Nessa and Charlotte rated this event as a great success. Eight participants had been invited and seven out of the eight turned up.
They all appeared nervous to start with, although they managed to get along with one another and talk in the two cars during the 1% hours journey from the Torbay and Newton Abbot areas to Bideford.
All of the participants and the two project mentors, Charlotte and Nessa had lunch together and everyone ate and sat around talking about what they were going to do and the participants all appeared excited, although some still appeared nervous.
The activities started with paddleboarding which really pushed everyone's coordination and practical skills and it was a struggle against the wind, but everyone worked together to help each other get out on the water and it was great to witness.
Everyone was so kind and supportive of each other. Some of the participants said they did not want to do some of the activities, but with support from their peers, everyone had a go at everything.
The paddleboarding was made up of lots of splashing and falling and not much paddling. ln fact, it was mainly Charlotte falling in. A few of the participants managed to get up and paddle and were rightly super-chuffed with themselves.
The 'ringos' were super-fast and some of the participants were very scared, but they worked their way up to top speed and were so glad they did.
The inflatables course was a lot of fun and by the end of the day everyone was exhausted.
The challenge of travelling long distance from home
As mentioned above, some of the learners had autism and social anxiety, so a small space in the cars with strangers was initially nerve-wracking and they started off very quietly. One participant had some quiet time from the more confident girls by putting his headphones on, but the girls were super respectful of this and let him decompress which was nice, though he would occasionally get involved with conversation which was really positive. This helped them understand others' boundaries and improved their social skills, by putting them in an unusual situation, where they felt they should have conversation with others.
lmpact on those with diagnosed autism and ADHD
By the end of the day, everyone had gelled so well, it was impossible to know who had social anxiety and who did not.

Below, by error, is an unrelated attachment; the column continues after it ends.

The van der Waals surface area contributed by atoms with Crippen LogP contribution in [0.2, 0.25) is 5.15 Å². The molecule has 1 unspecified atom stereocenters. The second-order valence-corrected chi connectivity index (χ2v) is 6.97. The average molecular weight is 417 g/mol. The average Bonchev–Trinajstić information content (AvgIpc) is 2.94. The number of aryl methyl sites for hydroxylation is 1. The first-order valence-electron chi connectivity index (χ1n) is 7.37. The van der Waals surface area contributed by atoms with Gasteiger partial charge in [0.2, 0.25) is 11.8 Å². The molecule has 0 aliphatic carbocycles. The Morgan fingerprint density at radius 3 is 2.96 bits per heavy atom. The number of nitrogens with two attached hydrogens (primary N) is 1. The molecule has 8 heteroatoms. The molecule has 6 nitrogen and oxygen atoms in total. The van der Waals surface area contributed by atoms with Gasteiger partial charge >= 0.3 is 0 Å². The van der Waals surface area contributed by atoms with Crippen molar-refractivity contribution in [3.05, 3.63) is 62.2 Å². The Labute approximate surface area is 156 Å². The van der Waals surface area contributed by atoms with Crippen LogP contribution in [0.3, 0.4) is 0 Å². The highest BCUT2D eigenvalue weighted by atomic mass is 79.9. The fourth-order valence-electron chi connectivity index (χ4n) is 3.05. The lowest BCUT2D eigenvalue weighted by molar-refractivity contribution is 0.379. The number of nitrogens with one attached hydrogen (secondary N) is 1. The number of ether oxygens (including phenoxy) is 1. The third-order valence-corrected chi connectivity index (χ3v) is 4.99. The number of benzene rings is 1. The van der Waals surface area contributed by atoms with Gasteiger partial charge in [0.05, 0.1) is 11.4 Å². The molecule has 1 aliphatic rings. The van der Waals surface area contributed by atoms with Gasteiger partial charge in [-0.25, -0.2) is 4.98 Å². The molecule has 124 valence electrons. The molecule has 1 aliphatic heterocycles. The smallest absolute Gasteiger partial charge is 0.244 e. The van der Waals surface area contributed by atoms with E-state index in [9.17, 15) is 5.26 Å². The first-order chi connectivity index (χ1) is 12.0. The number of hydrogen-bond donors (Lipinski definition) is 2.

Did the varied activities help the participants to absorb the activities and enhance the learning experience
It allowed them to not get bored by doing the same activity all day and they embraced all the new experiences. lt gave them the opportunity, once they were used to the activity, to change it again and push them further outside of their comfort zones.
Their communication. teamwork and team-building and how they were pushed out of their comfort zone - what were the effects of this / how did they cope / manage / develop / improve
For a few of them, they refused outright to join in to start with, due to fear. Through watching others participate and gentle coaxing from mentors, bit by bit, we managed to get them closer to the activity. Once they did one, by the next, we would remind them how much they enjoyed the last one and repeat it again and we managed to get them involved in all of the activities. For one participant, who was determined to not go fast, to speeding across the lake at 35mph was a huge achievement and we kept praising her. Her smile and willingness to go again showed us she had enjoyed it and felt proud of herself. For the male participants, they did really well supporting one another. There was no macho ego, just respect for each other and support to go on the activities together.
Conversation during lunch dedicated to discussing sustainability and the environment- what was said/ what topics were raised / any fears or concerns raised/ what are they going to do to support the South Devon environment - their home environment
Where North Devon Wake Park is situated, it is dedicated to protecting the environment. All of their water comes from a natural lake deep beneath the ground. They access this water using a borehole, before treating it with UV light to ensure it is safe to drink. They use a natural reed bed system to treat their sewage and wastewater, returning it back to the environment, clean and safe. The ponds that they have created for the reed bed system provide another natural habitat for the wildlife. This provided many interesting points of conversation that were tied in with looking after their local areas in South Devon.